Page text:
Center for the Army Profession and Ethic

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Inspiring Elevated Behavior

Dov Seidman recently wrote an article titled Army's Basic Training Is No Longer Basic: Lessons for Business. In his piece he discusses how the new age of communication brought by all the technological innovation has really changed the way we all operate, including the Army.

Seidman mentions, "The US Army, like most forward thinking businesses, has recognized the limitations of blind obedience. The Army has been phenomenally innovative in this critical leadership area, and admirably open about their work, and I have been inspired to study how they are adapting."

Seidman witnessed firsthand the inspirational leadership present in the US Army's basic training course.

"I don't want fear and obedience; I want confidence and discipline. Discipline is not about being on time. Discipline is about doing the right thing at the right time", states LTC Glick.

Read the full article Army's Basic Training Is No Longer Basic: Lessons for Business

AAOP Honorable Service and Stewardship

Honorable Service and Stewardship

During the second half of the FY14 America's Army - Our Profession, "Stand Strong" Program, the focus is on the Army Profession's essential characteristics of Honorable Service and Stewardship of the Army Profession. Army Professionals - United in our Identity - "Stand Strong" to contribute Honorable Service in defense of the American people; and to provide ethical, effective, and efficient Stewardship of the Army Profession for Soldiers, Army Civilians, Army Families, and the resources entrusted to our care.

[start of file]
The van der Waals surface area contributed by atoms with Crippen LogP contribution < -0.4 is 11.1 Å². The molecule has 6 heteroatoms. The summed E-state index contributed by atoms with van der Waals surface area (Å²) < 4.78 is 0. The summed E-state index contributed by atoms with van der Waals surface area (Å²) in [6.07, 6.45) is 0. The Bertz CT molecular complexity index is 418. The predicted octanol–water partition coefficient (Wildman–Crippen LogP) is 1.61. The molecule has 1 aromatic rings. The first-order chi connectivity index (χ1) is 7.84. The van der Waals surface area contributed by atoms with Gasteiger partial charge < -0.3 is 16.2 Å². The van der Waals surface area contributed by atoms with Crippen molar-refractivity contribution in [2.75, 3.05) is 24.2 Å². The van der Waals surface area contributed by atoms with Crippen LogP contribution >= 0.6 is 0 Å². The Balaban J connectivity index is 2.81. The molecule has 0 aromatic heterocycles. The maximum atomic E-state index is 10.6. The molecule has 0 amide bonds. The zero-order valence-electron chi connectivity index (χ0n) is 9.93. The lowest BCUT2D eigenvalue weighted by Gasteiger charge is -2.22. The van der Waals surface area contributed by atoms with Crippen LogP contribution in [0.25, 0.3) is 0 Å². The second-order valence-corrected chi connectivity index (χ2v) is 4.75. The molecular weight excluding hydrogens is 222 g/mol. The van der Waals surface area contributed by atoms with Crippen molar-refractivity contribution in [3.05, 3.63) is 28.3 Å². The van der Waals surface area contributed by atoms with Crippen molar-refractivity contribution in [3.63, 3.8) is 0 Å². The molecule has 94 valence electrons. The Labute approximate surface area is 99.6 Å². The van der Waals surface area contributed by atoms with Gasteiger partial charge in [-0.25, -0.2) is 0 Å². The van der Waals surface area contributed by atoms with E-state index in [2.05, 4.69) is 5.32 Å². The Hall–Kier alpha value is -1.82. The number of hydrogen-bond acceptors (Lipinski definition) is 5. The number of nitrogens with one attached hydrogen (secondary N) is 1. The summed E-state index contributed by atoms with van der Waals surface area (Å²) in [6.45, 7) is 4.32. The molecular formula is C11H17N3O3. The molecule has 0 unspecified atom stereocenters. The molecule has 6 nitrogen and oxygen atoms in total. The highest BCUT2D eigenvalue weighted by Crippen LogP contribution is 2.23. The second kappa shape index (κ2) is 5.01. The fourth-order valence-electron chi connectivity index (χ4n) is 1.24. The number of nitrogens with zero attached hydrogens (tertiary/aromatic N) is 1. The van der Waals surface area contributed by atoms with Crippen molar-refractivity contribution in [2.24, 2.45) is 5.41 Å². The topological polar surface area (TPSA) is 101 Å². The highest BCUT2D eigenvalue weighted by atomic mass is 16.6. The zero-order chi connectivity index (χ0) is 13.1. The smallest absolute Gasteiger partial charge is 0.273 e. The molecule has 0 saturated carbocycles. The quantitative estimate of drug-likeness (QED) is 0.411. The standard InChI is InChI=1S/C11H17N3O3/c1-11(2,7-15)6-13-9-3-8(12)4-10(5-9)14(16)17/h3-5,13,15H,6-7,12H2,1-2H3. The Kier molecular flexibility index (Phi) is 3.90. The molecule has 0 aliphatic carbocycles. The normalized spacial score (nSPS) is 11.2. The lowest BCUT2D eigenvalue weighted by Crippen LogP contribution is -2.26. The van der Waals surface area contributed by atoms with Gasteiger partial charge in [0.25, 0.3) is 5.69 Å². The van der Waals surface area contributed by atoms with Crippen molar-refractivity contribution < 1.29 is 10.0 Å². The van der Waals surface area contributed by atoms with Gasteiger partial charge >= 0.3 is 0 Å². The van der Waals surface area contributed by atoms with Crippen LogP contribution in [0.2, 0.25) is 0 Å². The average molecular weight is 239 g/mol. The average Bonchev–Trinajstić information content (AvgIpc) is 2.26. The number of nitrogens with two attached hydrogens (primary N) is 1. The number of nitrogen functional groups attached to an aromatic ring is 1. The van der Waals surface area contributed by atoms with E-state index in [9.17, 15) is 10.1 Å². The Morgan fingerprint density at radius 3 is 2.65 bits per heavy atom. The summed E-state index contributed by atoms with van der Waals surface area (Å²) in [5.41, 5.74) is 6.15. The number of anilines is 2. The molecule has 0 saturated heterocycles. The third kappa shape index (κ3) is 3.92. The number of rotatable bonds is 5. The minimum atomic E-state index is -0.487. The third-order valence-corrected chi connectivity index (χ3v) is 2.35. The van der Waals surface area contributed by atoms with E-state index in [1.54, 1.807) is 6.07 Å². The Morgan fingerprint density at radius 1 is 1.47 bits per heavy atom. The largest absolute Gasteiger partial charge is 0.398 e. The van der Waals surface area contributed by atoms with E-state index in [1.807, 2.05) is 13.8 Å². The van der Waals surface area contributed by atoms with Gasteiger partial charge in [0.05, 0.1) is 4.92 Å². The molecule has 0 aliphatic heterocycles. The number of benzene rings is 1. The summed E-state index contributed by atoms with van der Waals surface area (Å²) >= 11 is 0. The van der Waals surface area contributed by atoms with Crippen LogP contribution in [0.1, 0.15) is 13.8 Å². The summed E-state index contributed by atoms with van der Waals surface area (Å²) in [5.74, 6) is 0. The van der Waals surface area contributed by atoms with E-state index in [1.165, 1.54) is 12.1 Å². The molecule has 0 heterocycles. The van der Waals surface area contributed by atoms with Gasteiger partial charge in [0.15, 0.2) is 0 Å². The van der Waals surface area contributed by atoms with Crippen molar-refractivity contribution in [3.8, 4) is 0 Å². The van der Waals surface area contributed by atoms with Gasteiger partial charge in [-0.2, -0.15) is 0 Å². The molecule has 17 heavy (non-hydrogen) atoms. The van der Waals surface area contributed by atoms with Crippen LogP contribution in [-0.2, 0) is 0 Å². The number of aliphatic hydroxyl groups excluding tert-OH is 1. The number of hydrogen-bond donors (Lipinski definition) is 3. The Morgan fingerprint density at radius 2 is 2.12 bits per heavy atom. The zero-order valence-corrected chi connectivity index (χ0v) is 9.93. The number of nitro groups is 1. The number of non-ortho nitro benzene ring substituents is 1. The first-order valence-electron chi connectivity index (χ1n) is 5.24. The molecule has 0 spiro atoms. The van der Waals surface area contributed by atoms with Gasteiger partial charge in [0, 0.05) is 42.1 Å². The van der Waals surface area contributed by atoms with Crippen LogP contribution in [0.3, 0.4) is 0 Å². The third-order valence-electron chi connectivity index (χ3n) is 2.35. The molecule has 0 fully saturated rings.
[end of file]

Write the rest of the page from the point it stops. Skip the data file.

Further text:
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Trust and Respect Essential to the Army Profession

SMA Trust and Respect Essential to the AP

SMA Raymond Chandler had a two day visit to the National Training Center. Trust and Respect were the major themes discussed during his gathering of Soldiers from various units.

"Our profession demands equal weight on character, commitment and competence, and if you're not willing to meet those needs, those performance measures, then you are not the professional that we need in the Army," Chandler said. "And I want you take this back to your fellow Soldiers, because if you're not a professional, if you're not competent, or committed, or a person of character, how are we going to establish trust amongst one another?"

Continue Reading: SMA Chandler to NTC Soldiers: Trust, respect essential to Army profession

Army Values: Constant and Timeless

"The Army Core Values - Loyalty, Duty, Respect, Selfless Service, Honor, Integrity and Personal Courage. These seven values are the foundation to be inculcated by all Soldiers upon entry to the U.S. Army.

It is the duty of all Soldiers to not only live these values, but demand the same standards from our fellow Soldiers and leaders."

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38th Chief of Staff of the Army Strategic Priorities – Waypoint 2

The 38th Chief of Staff of the Army's Vision:

"The All-Volunteer Army will remain the most highly trained and professional land force in the world. It is uniquely organized with the capability and capacity to provide expeditionary, decisive landpower to the Joint Force and ready to perform across the range of military operations to Prevent, Shape, and Win in support of Combatant Commanders to defend the Nation and its interests at home and abroad, both today and against emerging threats." -- Gen. Raymond T. Odierno

The Chief of Staff of the Army's major objectives for the future include:

  • Adaptive Army Leaders for a Complex World
  • A Globally Responsive and Regionally Engaged Army
  • A Ready and Modern Army
  • Soldiers Committed to Our Army Profession
  • The Premier All-Volunteer Army

Read the full U.S. Army News Service article: Waypoint #2: Follow up to CSA's Marching Orders

Current AAOP Theme

One Army, Indivisible

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